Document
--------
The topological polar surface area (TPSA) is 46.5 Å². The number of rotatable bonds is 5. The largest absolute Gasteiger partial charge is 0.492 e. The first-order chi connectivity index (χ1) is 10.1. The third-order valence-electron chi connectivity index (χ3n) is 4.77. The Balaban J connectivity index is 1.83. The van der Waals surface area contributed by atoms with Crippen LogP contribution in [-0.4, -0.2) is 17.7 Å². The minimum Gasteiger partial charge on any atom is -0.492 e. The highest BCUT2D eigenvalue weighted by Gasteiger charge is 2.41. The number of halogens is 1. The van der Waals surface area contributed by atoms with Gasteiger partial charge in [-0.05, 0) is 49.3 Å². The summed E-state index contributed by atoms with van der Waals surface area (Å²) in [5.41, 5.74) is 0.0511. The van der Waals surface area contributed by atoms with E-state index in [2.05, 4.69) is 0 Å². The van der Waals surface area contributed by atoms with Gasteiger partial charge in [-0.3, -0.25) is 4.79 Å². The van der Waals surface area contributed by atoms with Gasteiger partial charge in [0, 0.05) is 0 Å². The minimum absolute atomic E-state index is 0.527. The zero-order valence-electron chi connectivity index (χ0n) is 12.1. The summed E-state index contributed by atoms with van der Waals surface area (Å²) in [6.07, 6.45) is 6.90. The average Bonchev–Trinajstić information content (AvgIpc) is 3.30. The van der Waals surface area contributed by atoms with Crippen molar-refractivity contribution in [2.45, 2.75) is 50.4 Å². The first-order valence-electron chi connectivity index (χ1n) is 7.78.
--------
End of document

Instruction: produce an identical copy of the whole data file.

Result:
The topological polar surface area (TPSA) is 46.5 Å². The number of rotatable bonds is 5. The largest absolute Gasteiger partial charge is 0.492 e. The first-order chi connectivity index (χ1) is 10.1. The third-order valence-electron chi connectivity index (χ3n) is 4.77. The Balaban J connectivity index is 1.83. The van der Waals surface area contributed by atoms with Crippen LogP contribution in [-0.4, -0.2) is 17.7 Å². The minimum Gasteiger partial charge on any atom is -0.492 e. The highest BCUT2D eigenvalue weighted by Gasteiger charge is 2.41. The number of halogens is 1. The van der Waals surface area contributed by atoms with Gasteiger partial charge in [-0.05, 0) is 49.3 Å². The summed E-state index contributed by atoms with van der Waals surface area (Å²) in [5.41, 5.74) is 0.0511. The van der Waals surface area contributed by atoms with E-state index in [2.05, 4.69) is 0 Å². The van der Waals surface area contributed by atoms with Gasteiger partial charge in [-0.3, -0.25) is 4.79 Å². The van der Waals surface area contributed by atoms with Gasteiger partial charge in [0, 0.05) is 0 Å². The minimum absolute atomic E-state index is 0.527. The zero-order valence-electron chi connectivity index (χ0n) is 12.1. The summed E-state index contributed by atoms with van der Waals surface area (Å²) in [6.07, 6.45) is 6.90. The average Bonchev–Trinajstić information content (AvgIpc) is 3.30. The van der Waals surface area contributed by atoms with Crippen molar-refractivity contribution in [2.45, 2.75) is 50.4 Å². The first-order valence-electron chi connectivity index (χ1n) is 7.78.